The paper discusses the six-step training model for global leaders used to develop their cultural intelligence. The model was presented in the article by Earley and Mosakowski (2004). The researchers state that while referring to the cultural intelligence, it is important to avoid mixing the concept with the idea of the emotional intelligence.
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Those leaders who need to work with diverse populations and in various settings can discuss the development of the cultural intelligence as a challenging task. In their article, Earley and Mosakowski (2004) propose the specific six-step model of training for persons who need to develop their competence related to cultural intelligence (CQ). In spite of the fact that individuals often do not distinguish the emotional intelligence and cultural intelligence, the difference is significant, and they need to take certain actions proposed by Earley and Mosakowski in order to develop their CQ and achieve high results.
The first step of the training program for global leaders and persons focused on improving their skills in the intercultural communication is the assessment of their strengths and weaknesses in relation to CQ. On the one hand, the step is rather easy to complete because a person usually understands what areas in his approach to intercultural interaction and leadership should be improved. On the other hand, a person who plans the work with the diverse personnel or in the new cultural setting receives the opportunity to assess the personal leadership attributes in terms of the cognitive, physical, and motivational CQ honestly and refer to the assessment of colleagues (Tuleja, 2014, p. 6).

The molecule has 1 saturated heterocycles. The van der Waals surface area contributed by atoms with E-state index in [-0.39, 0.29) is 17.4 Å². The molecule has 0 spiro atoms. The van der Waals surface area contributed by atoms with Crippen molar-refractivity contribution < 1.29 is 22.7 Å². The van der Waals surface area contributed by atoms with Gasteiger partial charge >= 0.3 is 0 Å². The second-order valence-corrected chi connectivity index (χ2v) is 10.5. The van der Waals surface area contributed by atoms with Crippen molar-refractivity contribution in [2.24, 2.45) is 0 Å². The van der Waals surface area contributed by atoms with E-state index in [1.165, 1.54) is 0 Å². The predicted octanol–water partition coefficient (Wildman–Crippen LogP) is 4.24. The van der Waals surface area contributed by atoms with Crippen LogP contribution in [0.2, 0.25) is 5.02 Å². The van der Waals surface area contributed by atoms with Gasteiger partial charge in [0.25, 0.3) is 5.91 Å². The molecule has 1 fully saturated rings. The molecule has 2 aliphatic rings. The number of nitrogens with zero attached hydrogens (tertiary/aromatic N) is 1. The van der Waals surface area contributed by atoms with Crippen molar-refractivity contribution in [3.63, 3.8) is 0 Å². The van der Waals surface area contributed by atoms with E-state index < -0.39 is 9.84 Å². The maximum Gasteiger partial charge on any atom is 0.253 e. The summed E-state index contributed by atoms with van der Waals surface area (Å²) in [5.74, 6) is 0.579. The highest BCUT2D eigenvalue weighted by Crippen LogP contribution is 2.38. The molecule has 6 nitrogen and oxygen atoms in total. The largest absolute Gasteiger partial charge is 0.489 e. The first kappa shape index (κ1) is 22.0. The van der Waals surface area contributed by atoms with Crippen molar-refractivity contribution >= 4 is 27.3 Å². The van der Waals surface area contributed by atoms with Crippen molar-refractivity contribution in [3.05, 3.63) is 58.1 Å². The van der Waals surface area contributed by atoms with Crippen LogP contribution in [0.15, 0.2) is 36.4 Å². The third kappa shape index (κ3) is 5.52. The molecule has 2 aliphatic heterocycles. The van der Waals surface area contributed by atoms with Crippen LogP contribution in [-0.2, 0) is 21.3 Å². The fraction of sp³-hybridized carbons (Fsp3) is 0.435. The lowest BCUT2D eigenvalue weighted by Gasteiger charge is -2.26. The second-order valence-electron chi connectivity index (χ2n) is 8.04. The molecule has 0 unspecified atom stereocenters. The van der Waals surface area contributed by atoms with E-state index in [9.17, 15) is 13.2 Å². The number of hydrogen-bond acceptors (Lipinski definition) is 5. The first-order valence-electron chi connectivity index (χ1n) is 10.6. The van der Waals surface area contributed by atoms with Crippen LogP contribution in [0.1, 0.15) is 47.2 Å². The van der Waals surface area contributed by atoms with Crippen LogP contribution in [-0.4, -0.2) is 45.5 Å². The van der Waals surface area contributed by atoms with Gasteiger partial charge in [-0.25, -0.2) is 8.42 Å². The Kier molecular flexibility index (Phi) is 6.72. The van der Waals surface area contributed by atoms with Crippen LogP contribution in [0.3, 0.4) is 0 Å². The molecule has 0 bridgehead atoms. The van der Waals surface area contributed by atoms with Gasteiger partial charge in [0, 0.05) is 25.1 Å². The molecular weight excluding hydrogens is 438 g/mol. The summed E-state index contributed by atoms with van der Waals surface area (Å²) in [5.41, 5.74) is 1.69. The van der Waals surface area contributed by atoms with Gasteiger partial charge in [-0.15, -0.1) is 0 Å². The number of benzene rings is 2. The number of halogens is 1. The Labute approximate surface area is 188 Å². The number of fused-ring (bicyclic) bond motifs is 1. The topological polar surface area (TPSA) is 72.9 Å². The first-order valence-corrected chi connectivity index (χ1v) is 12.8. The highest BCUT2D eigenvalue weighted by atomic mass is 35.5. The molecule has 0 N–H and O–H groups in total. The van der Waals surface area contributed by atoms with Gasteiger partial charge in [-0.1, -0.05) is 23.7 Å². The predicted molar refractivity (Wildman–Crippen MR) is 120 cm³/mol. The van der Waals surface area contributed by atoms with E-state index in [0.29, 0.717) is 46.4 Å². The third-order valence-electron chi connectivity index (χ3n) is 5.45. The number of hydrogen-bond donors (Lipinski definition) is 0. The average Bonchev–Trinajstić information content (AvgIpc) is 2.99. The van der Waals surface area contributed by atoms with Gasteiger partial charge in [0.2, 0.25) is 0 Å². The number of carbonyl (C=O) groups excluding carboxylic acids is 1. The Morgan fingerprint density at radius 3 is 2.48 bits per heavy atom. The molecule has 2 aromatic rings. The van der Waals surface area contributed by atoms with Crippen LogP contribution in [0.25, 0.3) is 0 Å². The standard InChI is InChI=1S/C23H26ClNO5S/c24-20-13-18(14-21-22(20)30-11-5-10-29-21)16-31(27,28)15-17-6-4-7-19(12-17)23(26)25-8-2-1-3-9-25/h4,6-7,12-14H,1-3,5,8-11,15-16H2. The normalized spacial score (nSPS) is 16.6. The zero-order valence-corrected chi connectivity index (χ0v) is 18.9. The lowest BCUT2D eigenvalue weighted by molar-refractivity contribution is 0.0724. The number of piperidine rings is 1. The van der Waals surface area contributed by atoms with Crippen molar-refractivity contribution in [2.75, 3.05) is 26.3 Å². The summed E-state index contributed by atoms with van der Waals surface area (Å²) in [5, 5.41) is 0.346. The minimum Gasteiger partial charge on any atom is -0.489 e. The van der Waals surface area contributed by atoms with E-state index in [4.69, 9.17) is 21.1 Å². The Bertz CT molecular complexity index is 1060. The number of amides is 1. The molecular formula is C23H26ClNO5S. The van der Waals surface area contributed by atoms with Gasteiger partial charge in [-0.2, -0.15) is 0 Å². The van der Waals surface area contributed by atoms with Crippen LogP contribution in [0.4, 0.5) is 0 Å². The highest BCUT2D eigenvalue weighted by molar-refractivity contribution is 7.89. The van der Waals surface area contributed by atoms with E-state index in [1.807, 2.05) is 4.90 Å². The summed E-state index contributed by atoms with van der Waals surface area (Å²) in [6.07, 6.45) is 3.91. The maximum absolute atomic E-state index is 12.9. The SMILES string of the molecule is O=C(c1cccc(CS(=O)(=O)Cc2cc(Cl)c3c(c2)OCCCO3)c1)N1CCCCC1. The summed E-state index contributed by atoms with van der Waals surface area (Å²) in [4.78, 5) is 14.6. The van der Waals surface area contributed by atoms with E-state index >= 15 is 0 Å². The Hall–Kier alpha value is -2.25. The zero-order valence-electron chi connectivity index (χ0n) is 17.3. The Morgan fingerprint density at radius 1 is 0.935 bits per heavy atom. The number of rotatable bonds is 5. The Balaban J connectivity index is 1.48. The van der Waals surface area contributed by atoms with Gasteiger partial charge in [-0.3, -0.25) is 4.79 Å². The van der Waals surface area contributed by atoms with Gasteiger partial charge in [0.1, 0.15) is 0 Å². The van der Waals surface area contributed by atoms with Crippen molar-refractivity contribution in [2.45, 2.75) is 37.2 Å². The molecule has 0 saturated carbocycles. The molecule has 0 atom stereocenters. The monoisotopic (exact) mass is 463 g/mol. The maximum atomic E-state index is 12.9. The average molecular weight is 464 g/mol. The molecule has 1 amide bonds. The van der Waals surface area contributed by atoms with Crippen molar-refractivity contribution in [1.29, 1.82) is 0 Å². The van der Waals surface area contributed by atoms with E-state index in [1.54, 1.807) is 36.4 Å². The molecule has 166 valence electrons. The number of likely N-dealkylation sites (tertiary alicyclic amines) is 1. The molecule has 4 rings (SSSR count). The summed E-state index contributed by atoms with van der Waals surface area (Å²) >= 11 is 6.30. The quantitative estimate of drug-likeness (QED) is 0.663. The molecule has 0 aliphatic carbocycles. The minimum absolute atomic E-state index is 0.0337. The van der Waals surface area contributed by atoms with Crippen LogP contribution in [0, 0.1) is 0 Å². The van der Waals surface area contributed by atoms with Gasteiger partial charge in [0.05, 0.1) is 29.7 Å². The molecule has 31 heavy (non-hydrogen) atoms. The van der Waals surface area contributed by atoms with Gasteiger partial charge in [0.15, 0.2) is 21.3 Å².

Therefore, the first step logically leads to the choice of the training to address the identified weaknesses (Earley & Mosakowski, 2004, p. 140). When a person who prepares for the work in the Japanese company, for instance, knows his strong and weak sides, he is able to select the most promising training. For example, although the motivational CQ can be high, the knowledge and confidence regarding the physical and cognitive CQ can be rather low to guarantee the effective interaction. The third step identified by Earley and Mosakowski (2004) is very important for the leader because it is the actual training aimed at developing certain skills. During this stage, a person can improve the knowledge regarding the physical CQ and the body language in Japan, or he can develop the knowledge of the French approach to decision-making while planning the cooperation with the French specialists.
When the first steps are completed, Earley and Mosakowski (2004) propose the analysis of the resources available to the person in order to succeed in the cultural training. The analysis of resources leads to their reorganization to achieve better results while developing skills in the intercultural communication. The leader receives the opportunity to modify his approaches to daily routines and activities from the perspective of the intercultural communication and determine the specific resources that are necessary to achieve higher results, such as time, books, seminars, or contacts with trainers (Ng, Van Dyne, & Ang, 2009, p. 512).